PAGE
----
A-----B-----C---//---D----E
        10  |        |
            F--------G

Traffic injected at C will initially go C-D-E at cost 2, will be repaired C-F-G-D-E at cost 4 and will remain on that path post convergence. This congruence of path is what TI-LFA claims.

However, a long standing concern about traffic starting further back in the network needs to be more clearly addressed in the draft to clearly demonstrate the scope of applicability.

For traffic starting at A, before failure the path is A-B-C-D-E cost 13

TI-LFA will repair to make the path A-B-C-F-G-D-E cost 15 because TI-LFA optimises based on local repairs computed at C.

After repair the path will be A-B-D-E cost 14.

[Bruno] The draft is about IP Fast ReRoute (FRR).
FRR is a local reaction to failure, so by hypothesis, all nodes but the PLR are not aware about the failure. This includes all upstream nodes which do keep forwarding traffic through the same path, i.e. via the PLR.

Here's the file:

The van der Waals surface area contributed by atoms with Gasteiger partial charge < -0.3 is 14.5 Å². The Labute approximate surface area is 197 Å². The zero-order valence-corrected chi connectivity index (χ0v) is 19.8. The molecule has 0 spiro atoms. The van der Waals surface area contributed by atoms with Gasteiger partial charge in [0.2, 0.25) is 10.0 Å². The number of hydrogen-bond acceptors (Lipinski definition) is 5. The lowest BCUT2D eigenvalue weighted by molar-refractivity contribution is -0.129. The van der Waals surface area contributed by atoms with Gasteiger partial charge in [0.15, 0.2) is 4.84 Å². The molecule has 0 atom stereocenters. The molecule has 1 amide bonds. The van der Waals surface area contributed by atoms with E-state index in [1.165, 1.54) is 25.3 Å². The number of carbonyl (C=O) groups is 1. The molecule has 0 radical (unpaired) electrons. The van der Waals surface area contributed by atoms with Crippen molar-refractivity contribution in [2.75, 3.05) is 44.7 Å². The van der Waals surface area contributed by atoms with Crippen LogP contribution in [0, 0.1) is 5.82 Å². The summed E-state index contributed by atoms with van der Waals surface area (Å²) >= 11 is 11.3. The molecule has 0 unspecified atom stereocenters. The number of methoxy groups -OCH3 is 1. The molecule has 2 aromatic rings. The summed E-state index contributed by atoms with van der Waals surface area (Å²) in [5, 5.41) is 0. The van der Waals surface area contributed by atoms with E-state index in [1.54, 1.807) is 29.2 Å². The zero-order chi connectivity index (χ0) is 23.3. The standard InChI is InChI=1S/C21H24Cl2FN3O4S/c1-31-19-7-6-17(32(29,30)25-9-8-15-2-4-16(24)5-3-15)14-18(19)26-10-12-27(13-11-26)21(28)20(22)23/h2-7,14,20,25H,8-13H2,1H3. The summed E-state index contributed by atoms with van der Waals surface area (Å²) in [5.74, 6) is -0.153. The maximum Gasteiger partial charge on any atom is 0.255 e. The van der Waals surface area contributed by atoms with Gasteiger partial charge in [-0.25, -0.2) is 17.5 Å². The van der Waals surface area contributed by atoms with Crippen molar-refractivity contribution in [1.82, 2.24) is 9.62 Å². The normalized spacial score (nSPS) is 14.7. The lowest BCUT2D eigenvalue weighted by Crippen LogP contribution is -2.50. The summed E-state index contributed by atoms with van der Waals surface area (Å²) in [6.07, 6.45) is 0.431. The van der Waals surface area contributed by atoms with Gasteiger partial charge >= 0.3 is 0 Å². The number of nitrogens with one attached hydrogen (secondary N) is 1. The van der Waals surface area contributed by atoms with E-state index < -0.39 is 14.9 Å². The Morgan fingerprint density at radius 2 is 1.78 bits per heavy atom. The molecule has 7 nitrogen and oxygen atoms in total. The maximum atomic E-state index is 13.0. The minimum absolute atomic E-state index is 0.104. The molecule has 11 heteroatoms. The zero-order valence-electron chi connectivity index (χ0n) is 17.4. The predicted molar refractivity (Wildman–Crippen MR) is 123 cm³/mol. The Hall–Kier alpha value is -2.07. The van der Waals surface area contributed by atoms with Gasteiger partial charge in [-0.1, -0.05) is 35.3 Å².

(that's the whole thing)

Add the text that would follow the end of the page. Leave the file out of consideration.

The argument that the path would have been shorter if upstream node were aware of the failure to reroute before (or that the PLR should send the packet back in time) is not relevant.
The only question which matter is: from the PLR to the destination, which is the best path to use?
I, and the draft, argue that the best path in IP routing, is the IGP shortest path. Whichever type of metric you choose (e.g. bandwidth, latency, cost…). Do you disagree on this?


Now, eventually we can narrow down the discussion to the choice of terms. We can discuss about the term “post-convergence paths from the point of local repair », which you don’t think to like. Although, the term seems technically true to me, I would also be fine with changing from  “post-convergence path” to “optimal IGP shortest path”



So the draft needs to make it clear to the reader that TI-LFA only provides benefit to traffic which traverses the PLR before and after failure.

[Bruno] No, that is not true. cf above.
--Bruno


Traffic which does not pass through the PLR after the failure will need to be traffic engineered separately from traffic that passes though the PLR in both cases.